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5 tips for every Guitar Tech

As a guitar tech, it’s a responsibility to ensure that the guitarist has everything they need to make their job easier. All they need to worry about is walking on stage, playing well, and having an amazing show — the rest is on you. From the simple things like remembering to change batteries, to squeezing two full stacks and two full bass stacks onto a stage barely big enough for a drum kit, the onus is on you to ensure the show goes off without a hitch.

Guitar tech, Pjay Johnson (Busted, McFly, John Newman) walks us through his five top tips every guitar tech should know.

1. Have a routine but be flexible

There’s an enormous list of tasks to get through when preparing for a show. The best way to accomplish these tasks without overlooking something is to establish a solid routine. Try and set up your equipment and carry out any routine maintenance checks in the same order each day.

2. Tuning Tuning Tuning

Use a tuner that you have experience with and trust. It helps if all members of the band are using be same tuners too. If you can listen to the guitars you’re tuning through a small amp or headphones, this is even better as it’s all well and good tuning by eye but if the intonation has slipped, tuning with your eyes alone just won’t cut it.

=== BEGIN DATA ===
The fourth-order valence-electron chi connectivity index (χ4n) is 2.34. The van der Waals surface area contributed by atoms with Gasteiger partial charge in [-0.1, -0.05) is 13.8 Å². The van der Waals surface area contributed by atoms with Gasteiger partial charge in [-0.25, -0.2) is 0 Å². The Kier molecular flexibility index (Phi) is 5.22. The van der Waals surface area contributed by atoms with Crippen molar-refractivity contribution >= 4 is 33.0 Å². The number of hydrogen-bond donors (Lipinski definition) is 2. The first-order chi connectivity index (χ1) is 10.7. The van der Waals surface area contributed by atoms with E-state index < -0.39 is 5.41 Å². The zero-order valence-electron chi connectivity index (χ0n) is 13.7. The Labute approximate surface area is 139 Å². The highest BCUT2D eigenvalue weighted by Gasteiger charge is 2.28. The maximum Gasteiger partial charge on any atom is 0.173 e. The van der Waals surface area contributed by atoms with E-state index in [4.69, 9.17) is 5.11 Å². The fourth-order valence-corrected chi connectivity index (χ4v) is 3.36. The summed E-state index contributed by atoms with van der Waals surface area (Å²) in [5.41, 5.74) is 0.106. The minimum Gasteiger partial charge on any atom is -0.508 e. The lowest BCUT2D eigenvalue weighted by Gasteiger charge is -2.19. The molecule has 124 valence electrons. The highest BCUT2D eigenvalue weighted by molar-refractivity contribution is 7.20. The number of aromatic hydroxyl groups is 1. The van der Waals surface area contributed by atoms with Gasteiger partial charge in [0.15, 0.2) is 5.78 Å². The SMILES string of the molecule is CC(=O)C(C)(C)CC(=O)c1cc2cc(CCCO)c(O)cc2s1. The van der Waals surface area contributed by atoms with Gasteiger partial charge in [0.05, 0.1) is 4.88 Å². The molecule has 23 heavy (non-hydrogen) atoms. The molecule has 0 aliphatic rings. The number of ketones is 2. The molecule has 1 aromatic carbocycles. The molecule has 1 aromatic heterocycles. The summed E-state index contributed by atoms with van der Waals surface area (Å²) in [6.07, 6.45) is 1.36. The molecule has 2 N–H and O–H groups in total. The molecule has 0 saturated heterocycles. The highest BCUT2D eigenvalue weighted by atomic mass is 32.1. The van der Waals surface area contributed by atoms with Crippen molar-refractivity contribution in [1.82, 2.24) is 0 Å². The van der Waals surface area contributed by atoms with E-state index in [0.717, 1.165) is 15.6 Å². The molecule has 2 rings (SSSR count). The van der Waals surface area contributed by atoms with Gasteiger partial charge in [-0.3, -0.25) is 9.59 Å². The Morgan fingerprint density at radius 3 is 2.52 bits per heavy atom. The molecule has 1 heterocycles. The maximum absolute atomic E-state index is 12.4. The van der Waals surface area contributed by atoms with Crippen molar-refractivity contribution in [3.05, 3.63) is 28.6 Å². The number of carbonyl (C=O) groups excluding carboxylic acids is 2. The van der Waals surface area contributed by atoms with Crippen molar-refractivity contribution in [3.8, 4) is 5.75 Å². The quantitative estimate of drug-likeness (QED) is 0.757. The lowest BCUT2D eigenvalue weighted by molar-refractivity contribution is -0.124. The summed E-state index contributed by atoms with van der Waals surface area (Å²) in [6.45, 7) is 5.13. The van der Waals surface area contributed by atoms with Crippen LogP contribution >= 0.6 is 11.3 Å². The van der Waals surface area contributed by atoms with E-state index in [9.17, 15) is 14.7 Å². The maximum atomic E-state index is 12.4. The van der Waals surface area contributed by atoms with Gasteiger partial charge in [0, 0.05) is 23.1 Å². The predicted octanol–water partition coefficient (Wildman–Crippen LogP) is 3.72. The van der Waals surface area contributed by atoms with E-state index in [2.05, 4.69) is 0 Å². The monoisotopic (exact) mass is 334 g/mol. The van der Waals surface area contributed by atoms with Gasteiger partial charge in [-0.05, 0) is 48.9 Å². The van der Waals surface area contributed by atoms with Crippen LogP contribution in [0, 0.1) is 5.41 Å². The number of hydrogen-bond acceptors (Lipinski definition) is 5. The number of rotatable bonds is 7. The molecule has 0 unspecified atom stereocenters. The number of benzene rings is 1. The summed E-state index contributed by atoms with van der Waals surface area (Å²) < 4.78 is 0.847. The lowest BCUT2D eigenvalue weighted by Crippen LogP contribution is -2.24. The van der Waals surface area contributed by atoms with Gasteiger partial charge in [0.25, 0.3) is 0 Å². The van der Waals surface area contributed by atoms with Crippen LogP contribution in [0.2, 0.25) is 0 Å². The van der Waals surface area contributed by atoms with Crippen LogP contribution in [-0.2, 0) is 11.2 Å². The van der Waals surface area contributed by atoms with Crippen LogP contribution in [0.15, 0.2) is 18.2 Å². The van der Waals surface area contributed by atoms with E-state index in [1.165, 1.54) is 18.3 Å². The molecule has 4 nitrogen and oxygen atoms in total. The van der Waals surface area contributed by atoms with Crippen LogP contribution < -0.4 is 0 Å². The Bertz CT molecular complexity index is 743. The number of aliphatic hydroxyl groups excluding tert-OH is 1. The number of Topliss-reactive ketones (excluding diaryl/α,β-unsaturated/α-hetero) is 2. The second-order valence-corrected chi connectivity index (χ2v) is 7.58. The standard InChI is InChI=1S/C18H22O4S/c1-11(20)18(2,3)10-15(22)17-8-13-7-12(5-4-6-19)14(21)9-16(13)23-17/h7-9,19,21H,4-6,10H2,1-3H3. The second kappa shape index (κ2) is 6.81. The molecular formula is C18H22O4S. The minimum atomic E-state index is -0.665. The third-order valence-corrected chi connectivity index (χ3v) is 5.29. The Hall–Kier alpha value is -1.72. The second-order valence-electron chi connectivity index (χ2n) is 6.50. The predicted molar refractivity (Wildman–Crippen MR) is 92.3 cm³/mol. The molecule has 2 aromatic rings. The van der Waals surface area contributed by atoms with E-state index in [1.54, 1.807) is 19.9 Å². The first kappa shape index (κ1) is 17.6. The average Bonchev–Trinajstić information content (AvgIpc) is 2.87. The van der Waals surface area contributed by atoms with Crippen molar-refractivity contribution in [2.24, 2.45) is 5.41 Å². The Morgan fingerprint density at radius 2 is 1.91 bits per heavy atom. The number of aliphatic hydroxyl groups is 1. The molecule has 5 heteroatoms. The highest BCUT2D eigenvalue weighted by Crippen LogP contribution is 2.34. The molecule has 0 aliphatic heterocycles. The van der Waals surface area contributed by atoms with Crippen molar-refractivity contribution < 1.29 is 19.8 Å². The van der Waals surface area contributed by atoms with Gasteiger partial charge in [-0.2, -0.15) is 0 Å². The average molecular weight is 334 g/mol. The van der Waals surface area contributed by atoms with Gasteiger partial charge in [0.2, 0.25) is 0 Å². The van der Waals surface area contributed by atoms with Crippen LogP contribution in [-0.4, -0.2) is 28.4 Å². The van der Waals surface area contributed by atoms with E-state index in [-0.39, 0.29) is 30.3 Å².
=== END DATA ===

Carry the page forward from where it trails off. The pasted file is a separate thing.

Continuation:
3. Make Spares your Best Friend!

This point is frequently overlooked, often as a matter of budget. You can carry out preventative maintenance and inspect the gear all you like, but at some point in your career, a piece of kit will fail without warning. So no matter whether it’s a brand new string snapping halfway through the first song, or even a valve giving up the ghost before the encore, be sure to expect the unexpected. The fastest fix is to have a spare ready to throw in its place without disrupting to show too much.

4. Stay up to date with Equipment

This is paramount if you want to stay relevant. There are similarities between a lot of gear: guitars, amps, pedals, wireless systems, etc., but with the introduction of modelling amps being much more akin to programming, it’s important to practice.

5. Learn to read your Guitarist

This is the most important aspect of a guitar techs duties during a show — particularly if the guitarist you’re looking after is also singing. Sometimes they may not be able to walk over and tell you they have a problem. Often, they’ll signal some other way if there’s something wrong with their setup, their monitors or their in-ears. You got to read these signs and be prepared for any eventuality. One way or another, you need to get it fixed and be off the stage as quickly as possible.

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